The purpose of this project and this guidance is to trap and eradicate mink but mink traps will catch other species in addition to the target mink so the mink trapper will need to be prepared to deal with non-target species in the appropriate, legal and safe manner. Likely species that the mink trapper might encounter in their traps include mammals such as otter, stoat, polecat, ferret and other mustelids, rats, water voles finally birds such as moorhen and water rail.
Some species are protected from killing under wildlife legislation whereas for others it is illegal to release them back into the wild.
Species it is illegal to release and thus must be dispatched if caught in the live trap:
- North American mink – our target species.
- Grey squirrel.
- Black rat (all but extinct in England, only found as transient populations in docks and warehouses).
Mink are the target species for this programme but it is possible to catch grey squirrels. These species should be dispatched using humane methods. Note whilst mink can be dispatched without the use of a comb as they will stand still in the trap, this is unlikely to work for grey squirrel. These species are unlikely to settle in a trap and are likely to require combs to restrict their movement to allow a safe dispatch as per the standard GWCT method.
Note in Scotland and Northern Ireland the brown rat is considered as outside its natural range and should also always be dispatched rather than released.
Legally protected species – these should all be released:
- Water vole.
- Most bird species including the species most likely to be caught – moorhen and water rail.
- Polecat, which from protected against deliberate trapping. Trappers should avoid setting traps in areas where polecat may be. In addition they are difficult to distinguish between polecat and ferret and thus we strongly suggest that all polecat like animals are released.
Note if otter are likely to be in the area traps are being placed for mink then otter guards should be fitted to all active traps/rafts. This is will not guarantee you won’t catch otters however and young otters can fit between otter guards and have on a very small number of occasions been trapped and then released.
Water vole will often use a raft as a latrine and can repeatedly get trapped. Consider moving a raft to a different location if water vole droppings are seen on a raft or if water voles are repeatedly caught in the same location.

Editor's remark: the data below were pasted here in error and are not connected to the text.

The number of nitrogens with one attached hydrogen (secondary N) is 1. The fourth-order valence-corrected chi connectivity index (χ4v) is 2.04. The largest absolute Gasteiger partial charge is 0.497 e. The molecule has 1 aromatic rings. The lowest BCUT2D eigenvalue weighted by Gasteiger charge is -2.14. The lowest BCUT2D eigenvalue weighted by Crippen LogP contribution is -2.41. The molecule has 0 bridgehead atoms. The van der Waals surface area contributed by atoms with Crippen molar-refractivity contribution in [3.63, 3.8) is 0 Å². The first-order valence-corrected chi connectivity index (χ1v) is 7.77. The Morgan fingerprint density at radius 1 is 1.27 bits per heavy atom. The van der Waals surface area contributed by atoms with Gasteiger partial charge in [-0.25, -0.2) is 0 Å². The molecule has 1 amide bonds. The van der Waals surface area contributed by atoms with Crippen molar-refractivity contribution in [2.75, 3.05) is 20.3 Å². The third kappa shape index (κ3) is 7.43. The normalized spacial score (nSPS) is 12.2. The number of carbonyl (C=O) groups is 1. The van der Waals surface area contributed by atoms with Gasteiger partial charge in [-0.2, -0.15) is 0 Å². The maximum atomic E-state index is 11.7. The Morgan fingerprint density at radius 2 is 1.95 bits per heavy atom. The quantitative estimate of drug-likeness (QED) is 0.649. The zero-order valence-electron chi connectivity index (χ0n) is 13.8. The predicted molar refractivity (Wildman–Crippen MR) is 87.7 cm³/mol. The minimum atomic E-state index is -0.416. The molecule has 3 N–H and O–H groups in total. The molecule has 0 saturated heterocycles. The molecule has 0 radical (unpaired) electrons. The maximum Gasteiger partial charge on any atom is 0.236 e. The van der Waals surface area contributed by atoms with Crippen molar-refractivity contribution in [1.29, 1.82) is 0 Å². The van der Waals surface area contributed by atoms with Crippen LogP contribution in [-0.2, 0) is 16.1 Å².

Good guides to the species mentioned above can be found here for mammals https://www.mammal.org.uk/species-hub/full-species-hub/discover-mammals/ and here https://www.vwt.org.uk/specie_category/carnivore/ and for birds here https://www.rspb.org.uk/birds-and-wildlife/wildlife-guides/bird-a-z/
Many of the non-target species have a powerful bite or sharp claws and as with any wild animal care should be taken handling the trap and releasing the animal. Use the carrying handle to pick up the trap when removing it from the raft tunnel. A metal hook can be useful in removing the trap safely from the raft without getting your fingers anywhere near the mesh of the trap. In addition there is the possibility of disease transmission from the animal so wear disposable gloves whilst working with the trap and then hand washing following release should be undertaken.
With many bye-catch mammals they will chew the trap so opening the trap door can be much more difficult following a capture as door opening wires may have been cut. Thus to prevent getting bitten a comb should be used to restrain the animals in the back of the trap whilst the trap door is safely opened. The animal can then be safely released. In the case of water vole and otter release into the nearby ditch. For other animals and birds open the trap towards adjacent vegetation. Finally keep a spare magnet trigger cord with you as this could also have been chewed by the trapped animal.